Perhaps more than ever before we're starting looking ahead to the fresh new year and starting to think about what the 2021 beauty trends will look like.
With this hair colour trend set to be all the rage after lockdown and the best selling beauty products at John Lewis reflecting our increased "at home" time, we can expect to see even more of a shift in our skincare habits next year.
A top dermatologist has revealed her predictions for the biggest skincare trend in 2021, and it makes a lot of sense. Even better, if you follow this particular trend you could end up saving both time and money spent on your skincare routine – and that's a win-win.
What are the biggest skincare trends for 2021?
According to consultant dermatologist Dr Anjali Mahto, the biggest skincare trend for 2021 will be multipurpose products – those that offer us a multi-pronged approach in tackling our biggest skin concerns.
"Consumers are going to start making wiser choices about which products they truly need to be using," she tells us. "One way of minimising the products we need is to choose ingredients or skincare that are multipurpose in nature.
"For example, why use an AHA toner and then a retinol if you have a product which incorporates both – like the Alpha-H Midnight Gold Reboot Serum (£70, Cult Beauty)? Why use a separate azelaic acid and niacinamide product when Dr Sam’s Brightly Serum (£44) has both?
"Using one product rather than multiple ones to achieve the same end point cuts on waste and also reduces the risk of irritation and sensitivity to the skin. This is the future of streamlined skincare."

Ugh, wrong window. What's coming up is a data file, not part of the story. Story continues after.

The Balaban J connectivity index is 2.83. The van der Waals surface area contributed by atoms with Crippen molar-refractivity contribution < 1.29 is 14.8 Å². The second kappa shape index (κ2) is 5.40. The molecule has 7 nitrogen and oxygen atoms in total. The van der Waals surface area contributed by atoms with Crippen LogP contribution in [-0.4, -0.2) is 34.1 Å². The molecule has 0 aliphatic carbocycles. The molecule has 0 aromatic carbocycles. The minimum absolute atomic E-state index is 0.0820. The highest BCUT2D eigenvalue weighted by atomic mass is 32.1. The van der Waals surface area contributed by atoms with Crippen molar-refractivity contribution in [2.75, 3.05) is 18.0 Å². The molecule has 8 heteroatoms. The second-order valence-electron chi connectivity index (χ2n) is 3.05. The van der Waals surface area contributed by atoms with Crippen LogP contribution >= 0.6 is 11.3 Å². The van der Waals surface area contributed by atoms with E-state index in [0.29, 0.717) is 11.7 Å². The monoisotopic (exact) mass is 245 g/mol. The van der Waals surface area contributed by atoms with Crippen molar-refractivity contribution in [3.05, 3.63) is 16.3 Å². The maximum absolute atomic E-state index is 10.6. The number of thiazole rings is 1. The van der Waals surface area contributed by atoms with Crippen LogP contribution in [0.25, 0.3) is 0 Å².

Sound advice, no? Keep reading for a few more of Dr Mahto's predictions for 2021...
A 'less is more' approach
Thanks to this year's global pandemic, it's been a tumultuous year for many people's finances – meaning less to spend on skincare. Dr Mahto notes that, as a result, the less is more approach is likely to filter into skincare.
"Not only will many people have far less expendable cash as a result of the economic downturn post-Covid, but there is an increasing awareness of the impact the beauty industry is having on the environment and climate change.
"Every product we buy and layer onto our skin utilises resources, which impact every aspect of the supply chain from the extraction of raw materials to packaging. To be truly kind to the world we live in, we need to start taking sustainability seriously – and the only way to be truly sustainable is simply to buy less."
Representation of skin of colour
2021 will also continue to see long overdue changes made within the beauty industry. "After the political events of this year and the Black Lives Matter movement, there will be two direct knock-on effects on the beauty industry," Dr Mahto explains. "The first will be a valid expectation that brands need to be representative of the population they serve – more shade options, diverse models and choice of influencer or spokesperson.